This week marks the climatological, or historical, peak of hurricane season, and, right on schedule, the Atlantic is roaring to life with another round of tropical trouble. At least two additional named storms are possible by early next week, including one that could slip between the Eastern Seaboard and Bermuda and another poised to track through the Atlantic’s “Hurricane Alley.”

It comes just days after Nicholas made landfall southwest of Galveston, Tex., as a Category 1 hurricane, bringing winds gusting to 95 mph and up to 14 inches of rainfall, spurring pockets of flash flooding and a damaging coastal storm surge. Flash flood watches remain in effect from Acadiana and the Florida Parishes of Louisiana through coastal Mississippi and Alabama and as far east as the Florida Panhandle.

Nicholas marked the 19th named storm to make landfall in the Lower 48 in the past 17 months, representing a period of hyperactive tropical activity that appears virtually unmatched in the historical record.

Tropical weather specialists continue to highlight the likelihood of a continued above-average season, with a number of additional storms likely to develop. Last year’s record-busy season produced named storms all the way to December.

Nicholas dissipates after drenching Gulf Coast

Nicholas is mostly gone, but certainly not forgotten — and its lingering remnants, mostly decayed, are still juicing up the atmosphere to invigorate daily thunderstorms rumbling along the Gulf Coast. On Wednesday, the heaviest rainfall targeted areas along Interstate 10 from Biloxi, Miss., to near Panama City, Fla., including the greater Mobile area. Roughly 4.45 inches fell in Pensacola, Fla., with more than a foot in northwest Escambia County, while a 7.48 inch total was reported at the immediate coastline.

Gulf Shores, Ala., had a 4.58-inch total, and 5.85 inches were measured just west of Mobile Bay. Rain totals of 4 to 8 inches were observed in coastal Louisiana, and a jackpot of 13.98 inches was tallied in Galveston.

On weather maps, Nicholas still appeared as a remnant swirl dejectedly fading in southern Louisiana, but, for all intents and purposes, it is gone — all that is left is some cloud cover and a more robust ribbon of tropical moisture that is energizing isolated to widely scattered downpours and thunderstorms. The most intense band stretched from the northeast Gulf of Mexico to Interstate 59-20 in western Alabama, northwest of Montgomery, shortly after sunrise, but the overall haphazard spattering of downpours was virtually indistinguishable from a typical late summer array of daily Deep South storm chances.

Areas that see any additional showers or thunderstorms could pick up another inch or two. Some locations could see up to four inches if storms train, or repeatedly move, over the same areas. Otherwise, the main act of Nicholas is mostly over, allowing beleaguered residents hit by the back-to-back storms, including Ida, to begin a return to some semblance of normalcy.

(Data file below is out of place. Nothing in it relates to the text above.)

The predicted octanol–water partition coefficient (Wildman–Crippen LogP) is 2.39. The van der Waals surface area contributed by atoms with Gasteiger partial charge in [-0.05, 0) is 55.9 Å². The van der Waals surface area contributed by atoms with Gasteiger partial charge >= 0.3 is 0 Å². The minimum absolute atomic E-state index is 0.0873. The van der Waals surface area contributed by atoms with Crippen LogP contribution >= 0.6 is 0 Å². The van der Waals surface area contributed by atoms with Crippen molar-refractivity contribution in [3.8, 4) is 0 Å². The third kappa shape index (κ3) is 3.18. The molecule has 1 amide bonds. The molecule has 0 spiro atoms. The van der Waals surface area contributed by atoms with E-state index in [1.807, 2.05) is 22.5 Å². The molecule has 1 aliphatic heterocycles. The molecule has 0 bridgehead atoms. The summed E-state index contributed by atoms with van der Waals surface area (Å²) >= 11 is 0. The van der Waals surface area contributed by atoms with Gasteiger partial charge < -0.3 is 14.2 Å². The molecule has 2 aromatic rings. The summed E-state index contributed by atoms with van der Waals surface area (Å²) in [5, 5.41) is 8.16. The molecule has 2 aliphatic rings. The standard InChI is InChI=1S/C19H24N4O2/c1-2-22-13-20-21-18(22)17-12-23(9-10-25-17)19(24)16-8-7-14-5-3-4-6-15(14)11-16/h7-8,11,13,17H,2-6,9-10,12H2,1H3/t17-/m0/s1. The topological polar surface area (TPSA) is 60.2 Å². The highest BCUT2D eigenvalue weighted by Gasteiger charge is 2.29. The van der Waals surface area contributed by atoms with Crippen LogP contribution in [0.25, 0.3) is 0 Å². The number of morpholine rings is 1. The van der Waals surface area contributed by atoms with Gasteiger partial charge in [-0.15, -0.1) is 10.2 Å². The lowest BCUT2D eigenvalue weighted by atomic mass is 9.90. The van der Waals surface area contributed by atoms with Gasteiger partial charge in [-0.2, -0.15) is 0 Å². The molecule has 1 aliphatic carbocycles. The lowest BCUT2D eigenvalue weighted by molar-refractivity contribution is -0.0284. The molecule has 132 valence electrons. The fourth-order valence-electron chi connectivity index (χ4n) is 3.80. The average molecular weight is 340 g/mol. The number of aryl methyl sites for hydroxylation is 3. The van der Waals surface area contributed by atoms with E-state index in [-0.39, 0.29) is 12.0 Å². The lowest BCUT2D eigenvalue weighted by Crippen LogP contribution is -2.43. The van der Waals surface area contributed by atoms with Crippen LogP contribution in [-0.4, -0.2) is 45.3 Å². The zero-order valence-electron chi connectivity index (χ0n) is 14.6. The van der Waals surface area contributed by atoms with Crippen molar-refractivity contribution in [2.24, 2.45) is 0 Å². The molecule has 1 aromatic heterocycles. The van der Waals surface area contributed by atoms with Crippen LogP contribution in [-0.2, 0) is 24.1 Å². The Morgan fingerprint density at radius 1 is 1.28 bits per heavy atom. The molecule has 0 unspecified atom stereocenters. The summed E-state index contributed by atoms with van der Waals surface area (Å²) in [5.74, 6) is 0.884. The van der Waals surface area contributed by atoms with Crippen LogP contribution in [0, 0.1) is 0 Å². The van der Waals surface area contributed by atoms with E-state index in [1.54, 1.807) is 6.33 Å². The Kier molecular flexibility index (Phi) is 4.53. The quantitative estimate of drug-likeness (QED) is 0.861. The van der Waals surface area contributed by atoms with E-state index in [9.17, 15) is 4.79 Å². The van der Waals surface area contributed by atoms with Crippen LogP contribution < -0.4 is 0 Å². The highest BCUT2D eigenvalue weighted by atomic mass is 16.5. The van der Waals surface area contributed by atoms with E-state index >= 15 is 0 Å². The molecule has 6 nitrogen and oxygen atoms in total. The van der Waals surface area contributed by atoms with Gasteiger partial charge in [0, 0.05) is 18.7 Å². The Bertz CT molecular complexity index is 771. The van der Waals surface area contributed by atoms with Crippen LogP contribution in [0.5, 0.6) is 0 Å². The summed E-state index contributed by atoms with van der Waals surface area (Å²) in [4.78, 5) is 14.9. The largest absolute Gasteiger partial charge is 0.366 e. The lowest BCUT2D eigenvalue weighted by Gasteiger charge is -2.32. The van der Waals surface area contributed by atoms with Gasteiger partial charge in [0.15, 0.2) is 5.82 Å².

System to spin up by Eastern Seaboard

For days, a lobe of spin has been daintily whirling around and minding its own business north of the Bahamas. Water vapor data from satellites shows the system is marked by a concentrated pocket of moisture, illustrating a saturated atmosphere. Visible satellite imagery shows a healthy arc of convection, or shower and thunderstorm activity, tracing around the center of nascent low pressure.

It also appeared the system had healthy upper-level outflow, meaning air exiting thunderstorms at high altitudes as “exhaust” is easily evacuated from the center. This outflow allows more air to be drawn in at the low levels, permitting the system to intensify.

Dry air on the western side was preventing any flare-ups of thunderstorms closer to the Carolina coastline, and it appeared the fledgling disturbance may have been ingesting more stable, cool continental air. That should keep the system rather lopsided, with the bulk of rain east of its center.

It’s probable that the system will develop into a tropical depression or, perhaps, tropical storm by Saturday. The National Hurricane Center estimates a 70 percent chance of development. The name “Odette” is next up on the list.

An Air Force Reserve hurricane hunter aircraft will investigate the system later today. As it stands now, however, the system looks to remain fully offshore, steered out to sea by a cold front. The only direct impacts to U.S. soil will be high surf and rip currents. The National Weather Service in Morehead City, N.C., issued a high rip current risk for parts of the Carolina coastline, cautioning of “life-threatening rip currents” on Thursday.

The system will probably intensify over the Gulf Stream before ejecting into the north central Atlantic and transitioning into a powerful extratropical cyclone early next week.

Area to watch off African coastline

A suspicious area of disturbed weather called Invest 95L ejected offshore of Senegal in western Africa earlier this week. Invest 95L is located about 800 miles west-southwest of the Cabo Verde Islands and is drifting nearly due west.

Shower and thunderstorm activity has struggled to materialize and remain sustained, though the system possesses healthy spin and is decently consolidated. Despite the obstacles that have plagued it thus far, it is likely to become a tropical depression or storm by the start of the workweek.

There are signs it will gradually develop and could approach or skirt the northern Leeward Islands by Tuesday. Then it becomes a question of how quickly it “recurves” north-northeast and out to sea. While it probably will avoid most land masses, one should never let their guard down in September.